California voters are disgruntled in any event(tired of decades of Democrat control of the Legislature) and the REAL race for California Governor is between the two Republicans, Meg Whitman and Steve Poizner. Californians will not vote for an old man retread pol or a young morally challenged San Francisco Mayor.

    Flap looks forward to the divisive Democrat primary though.

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  • California Governor 2010,  Gavin Newsom

    San Francisco Mayor Gavin Newsom Announces for California Governor Race in 2010

    Gavin Newsom made it official today.

    San Francisco Mayor Gavin Newsom is no longer flirting with a run for governor of California — he’s officially in.

    The 41-year old mayor announced his bid through Twitter, Facebook and YouTube, a sign the mayor intends to make his next-generation appeal a centerpiece of the 2010 campaign.

    “I’m a candidate for governor of California because I know we can do better,” Newsom says looking straight into the camera in his YouTube announcement video.

    The two-term mayor will tour Facebook’s headquarters later this afternoon. Newsom has already being “followed” on Twitter by nearly 275,000 people as he has been criss-crossing the state for townhall-style meetings in the last few months. His campaign hopes his new media announcement will directly reach a half-million people by the day’s end.

    Look for Newsom to have a difficult Democratic Party primary campaign against California Attorney General Jerry Brown (also a former California Governor) and Los Angeles Mayor Antonio Villaraigosa.

    This campaign will be costly and brutal.

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  • Jerry Brown,  Meg Whitman,  Steve Poizner

    Poll Watch: Meg Whitman in Tie With Jerry Brown for California Governor in 2010 – Leading All Others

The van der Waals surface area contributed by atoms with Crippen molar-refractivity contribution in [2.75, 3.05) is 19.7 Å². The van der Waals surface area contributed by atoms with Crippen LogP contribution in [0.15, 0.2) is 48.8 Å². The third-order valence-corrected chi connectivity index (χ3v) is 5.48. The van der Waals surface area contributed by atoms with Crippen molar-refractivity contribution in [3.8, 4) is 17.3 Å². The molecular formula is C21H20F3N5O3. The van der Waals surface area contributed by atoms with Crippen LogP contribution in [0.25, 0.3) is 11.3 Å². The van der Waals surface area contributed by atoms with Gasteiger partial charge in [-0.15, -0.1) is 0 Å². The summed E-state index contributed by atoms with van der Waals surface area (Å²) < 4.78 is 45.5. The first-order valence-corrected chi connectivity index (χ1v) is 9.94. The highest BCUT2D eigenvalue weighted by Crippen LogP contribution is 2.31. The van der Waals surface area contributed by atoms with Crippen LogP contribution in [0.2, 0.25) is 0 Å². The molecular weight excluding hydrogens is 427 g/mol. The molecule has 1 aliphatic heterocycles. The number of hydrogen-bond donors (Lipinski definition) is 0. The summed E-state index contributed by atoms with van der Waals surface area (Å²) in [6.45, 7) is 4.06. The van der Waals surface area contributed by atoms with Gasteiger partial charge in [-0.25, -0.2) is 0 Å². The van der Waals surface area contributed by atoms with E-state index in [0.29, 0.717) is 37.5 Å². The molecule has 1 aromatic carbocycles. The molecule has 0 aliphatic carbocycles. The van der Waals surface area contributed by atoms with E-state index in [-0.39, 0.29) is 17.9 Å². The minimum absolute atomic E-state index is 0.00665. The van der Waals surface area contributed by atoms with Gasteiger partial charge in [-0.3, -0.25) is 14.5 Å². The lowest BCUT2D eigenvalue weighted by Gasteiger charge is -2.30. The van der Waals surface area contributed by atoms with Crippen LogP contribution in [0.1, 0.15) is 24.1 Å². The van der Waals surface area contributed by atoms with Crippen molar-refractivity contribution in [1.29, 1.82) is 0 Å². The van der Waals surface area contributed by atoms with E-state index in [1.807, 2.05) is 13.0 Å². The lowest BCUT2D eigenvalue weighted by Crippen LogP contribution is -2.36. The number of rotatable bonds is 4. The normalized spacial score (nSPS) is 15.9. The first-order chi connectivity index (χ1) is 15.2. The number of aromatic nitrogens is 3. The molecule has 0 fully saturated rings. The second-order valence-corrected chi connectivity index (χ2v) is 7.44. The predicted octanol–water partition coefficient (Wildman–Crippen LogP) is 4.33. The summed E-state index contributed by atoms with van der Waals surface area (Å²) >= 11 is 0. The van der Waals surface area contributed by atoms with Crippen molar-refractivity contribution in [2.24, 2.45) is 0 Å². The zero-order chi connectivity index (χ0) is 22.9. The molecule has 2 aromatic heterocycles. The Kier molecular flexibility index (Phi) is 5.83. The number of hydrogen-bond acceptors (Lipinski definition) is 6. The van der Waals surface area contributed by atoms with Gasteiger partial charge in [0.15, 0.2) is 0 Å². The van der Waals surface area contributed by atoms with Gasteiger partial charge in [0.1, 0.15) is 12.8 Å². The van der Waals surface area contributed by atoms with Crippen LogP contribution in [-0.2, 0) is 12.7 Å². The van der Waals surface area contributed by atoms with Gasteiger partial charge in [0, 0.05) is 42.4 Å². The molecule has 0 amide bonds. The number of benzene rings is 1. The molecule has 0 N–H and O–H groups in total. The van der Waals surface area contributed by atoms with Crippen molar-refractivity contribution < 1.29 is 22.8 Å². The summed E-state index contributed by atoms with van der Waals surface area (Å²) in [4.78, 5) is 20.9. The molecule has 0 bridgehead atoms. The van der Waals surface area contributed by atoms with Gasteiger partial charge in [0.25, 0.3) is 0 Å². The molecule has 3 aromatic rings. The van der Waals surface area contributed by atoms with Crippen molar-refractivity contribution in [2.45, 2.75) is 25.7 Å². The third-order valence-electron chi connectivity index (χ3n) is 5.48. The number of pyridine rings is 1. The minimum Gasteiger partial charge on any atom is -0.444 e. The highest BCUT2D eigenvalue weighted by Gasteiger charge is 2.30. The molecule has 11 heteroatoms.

Economic recovery press conference: Eric Cantor, Mitt Romney and Meg Whitman, former eBay CEO and McCain campaign adviser answer questions submit by the American People via YouTube, January 15, 2009

    The latest poll from Rasmussen is extremely favorable for former eBay CEO Meg Whitman in the race for California Governor in 2010.

    The race may be nearly two years away, but early match-ups for the 2010 gubernatorial election in California show that it’s likely to be a close one.

    With the state’s current Republican governor, Arnold Schwarzenegger, ineligible for reelection, the most prominent name mentioned on the GOP side is former eBay CEO Meg Whitman, and for now she beats two of the three leading early contenders for the Democratic gubernatorial nomination.

    The Poll:

    • Meg Whitman – 38% Vs. Jerry Brown (California Attorney General and former Governor – 40%
    • Meg Whitman – 37% Vs. Gavin Newsom (San Francisco Mayor) – 34%
    • Meg Whitman – 41% Vs. Antonio Villaraigosa (Los Angeles Mayor) – 34%


    Forty-three percent (43%) of California voters view Whitman favorably, including 10% Very Favorable, while 22% view her unfavorably. Just five percent (5%) have a Very Unfavorable opinion of Whitman. A third of voters (34%) don’t know enough about her to form an opinion.

    Brown is the most well-known name to California voters and is viewed favorably by 46%, including 24% who say that view is Very Favorable. Thirty-eight percent (38%) have an unfavorable opinion of Brown, with 26% Very Unfavorable. Just 16%, however, are not sure what they think of the 70-year-old Brown who has been a fixture in California politics for nearly 40 years.